Wednesday, September 10, 2014

Country White Bread and Pizza

Tried a new formula and fermentation schedule over the past couple of days, this time dispensing with the usual cold temperature-retarded ferment that I apply to the formed loaves as they proof.  This loaf I left out to proof overnight, doing the shaping, bench rest, and final shaping at 4am today.  It was a really high hydration dough and didn't want to behave.
Country White Loaf
 This loaf is made with five varieties of flour, including two whole-grain flours that I mill myself.  It's not big on whole wheat...whole wheat constitutes only about 10% of the flour.  There's about 5% whole rye, and the rest is unbleached white flour.  It wasn't supposed to be sour, but the kitchen never cooled down like I expected it to, so it proofed much faster than I thought and developed a bit more sour than I'd planned.  It seemed sort of overproofed, but maybe that was just me getting used to the unexpected high hydration.   I didn't think a lot about this formula, really.  It had the sort of pretty crumb you'd expect of a wet dough like this:
Light, but slightly overproofed crumb of the Country White Loaf.

In any event, the flavor was nice, a little too sour for me to add it to the rotation without modification, and I'd surely want to give it a little less water next time, just so I'm not trying to manage a cibatta-wet dough in bannetons.  Ha!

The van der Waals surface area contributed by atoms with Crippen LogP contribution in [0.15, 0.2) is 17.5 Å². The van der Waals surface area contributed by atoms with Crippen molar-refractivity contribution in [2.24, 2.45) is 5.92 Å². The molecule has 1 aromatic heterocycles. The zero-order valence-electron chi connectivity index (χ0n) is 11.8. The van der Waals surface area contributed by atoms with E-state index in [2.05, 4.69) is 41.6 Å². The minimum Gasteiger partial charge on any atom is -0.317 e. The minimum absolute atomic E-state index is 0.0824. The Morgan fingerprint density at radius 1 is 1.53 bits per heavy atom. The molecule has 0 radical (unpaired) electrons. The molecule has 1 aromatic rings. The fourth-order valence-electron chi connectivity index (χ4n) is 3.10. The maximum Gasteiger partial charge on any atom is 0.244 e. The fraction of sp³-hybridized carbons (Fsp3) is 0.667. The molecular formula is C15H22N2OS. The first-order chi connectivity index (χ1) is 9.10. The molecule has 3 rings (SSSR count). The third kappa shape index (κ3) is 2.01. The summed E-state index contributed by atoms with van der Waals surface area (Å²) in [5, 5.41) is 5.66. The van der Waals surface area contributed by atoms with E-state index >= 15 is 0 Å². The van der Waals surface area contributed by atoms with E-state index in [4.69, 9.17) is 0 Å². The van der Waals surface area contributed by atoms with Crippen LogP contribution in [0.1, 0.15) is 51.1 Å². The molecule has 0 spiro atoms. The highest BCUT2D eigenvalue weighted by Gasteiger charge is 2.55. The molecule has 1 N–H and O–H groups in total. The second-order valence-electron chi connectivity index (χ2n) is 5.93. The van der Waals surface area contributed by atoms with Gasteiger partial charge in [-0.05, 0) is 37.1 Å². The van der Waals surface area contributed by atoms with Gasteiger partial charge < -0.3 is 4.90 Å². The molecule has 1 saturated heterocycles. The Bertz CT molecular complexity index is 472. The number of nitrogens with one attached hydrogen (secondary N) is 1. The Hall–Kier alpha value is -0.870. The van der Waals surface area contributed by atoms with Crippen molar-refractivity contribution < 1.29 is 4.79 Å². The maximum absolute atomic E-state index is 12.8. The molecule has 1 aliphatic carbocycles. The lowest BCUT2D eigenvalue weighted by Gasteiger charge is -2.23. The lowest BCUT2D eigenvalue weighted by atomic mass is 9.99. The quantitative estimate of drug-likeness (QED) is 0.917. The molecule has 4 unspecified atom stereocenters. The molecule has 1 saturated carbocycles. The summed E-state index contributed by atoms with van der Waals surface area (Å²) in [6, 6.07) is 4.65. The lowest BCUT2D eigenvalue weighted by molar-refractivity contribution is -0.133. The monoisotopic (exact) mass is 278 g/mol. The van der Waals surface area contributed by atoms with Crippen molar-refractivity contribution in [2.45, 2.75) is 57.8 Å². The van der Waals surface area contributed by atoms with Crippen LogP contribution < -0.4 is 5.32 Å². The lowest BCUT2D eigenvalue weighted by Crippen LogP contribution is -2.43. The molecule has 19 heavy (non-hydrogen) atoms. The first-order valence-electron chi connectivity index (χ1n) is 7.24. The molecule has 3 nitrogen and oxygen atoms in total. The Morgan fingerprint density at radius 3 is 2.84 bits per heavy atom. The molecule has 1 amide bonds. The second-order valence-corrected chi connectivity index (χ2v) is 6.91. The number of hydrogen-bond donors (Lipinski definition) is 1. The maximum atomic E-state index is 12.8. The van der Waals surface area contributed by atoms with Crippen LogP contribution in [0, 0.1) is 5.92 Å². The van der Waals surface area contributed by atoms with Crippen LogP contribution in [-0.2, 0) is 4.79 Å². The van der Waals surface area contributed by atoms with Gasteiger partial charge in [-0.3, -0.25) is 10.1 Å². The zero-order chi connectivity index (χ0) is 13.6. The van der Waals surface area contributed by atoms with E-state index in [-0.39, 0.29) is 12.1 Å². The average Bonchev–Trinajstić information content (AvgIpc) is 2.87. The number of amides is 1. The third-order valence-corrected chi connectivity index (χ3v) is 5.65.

This will go in the freezer and provide a week's worth of amazing toast.  We also made some pizza tonight, as a sort of dough-preservation experiment.  The dough from a couple of days ago, once divided, was cooked, frozen, and refrigerated.  Tonight we took a ball of the refrigerated dough, a ball of the frozen dough (which had been put in the fridge yesterday) and made margherita pizzas with it to see how it would compare to the pizzas we made the day the dough was done with it's initial retarding.  The results were great.  There's something comforting about a 100% natural levain dough when it comes time to pack it up for later baking.  Not only is everything going to happen at a slower rate than it would with commercial yeast, but I'm convinced (without any scientific evidence to back my empirical observations and assumptions) that natural levains are just more resilient.  Very forgiving stuff.
Pizza.  Three day old dough.  Nice.
I really got a kick out if baking pizzas with dough that had been saved for days.  I assume that it can be saved for months in the freezer.  Both the refrigerated dough and the frozen dough were just fine.  I think the frozen dough fared a little hadn't soured at all, since it was frozen.  It may have lacked the "poofing" of the refrigerated dough, bit it was also not as tough and chewy; qualities that you may or may not want too much of in your pizza.  As an aside, the need for high-gluten flour in making good pizza is a myth.  It's amazing to me how much baking "fact" ends up being wive's tales once someone comes along and calls your bluff.  Exceptional pizza can be made with all-purpose flour.
More later!

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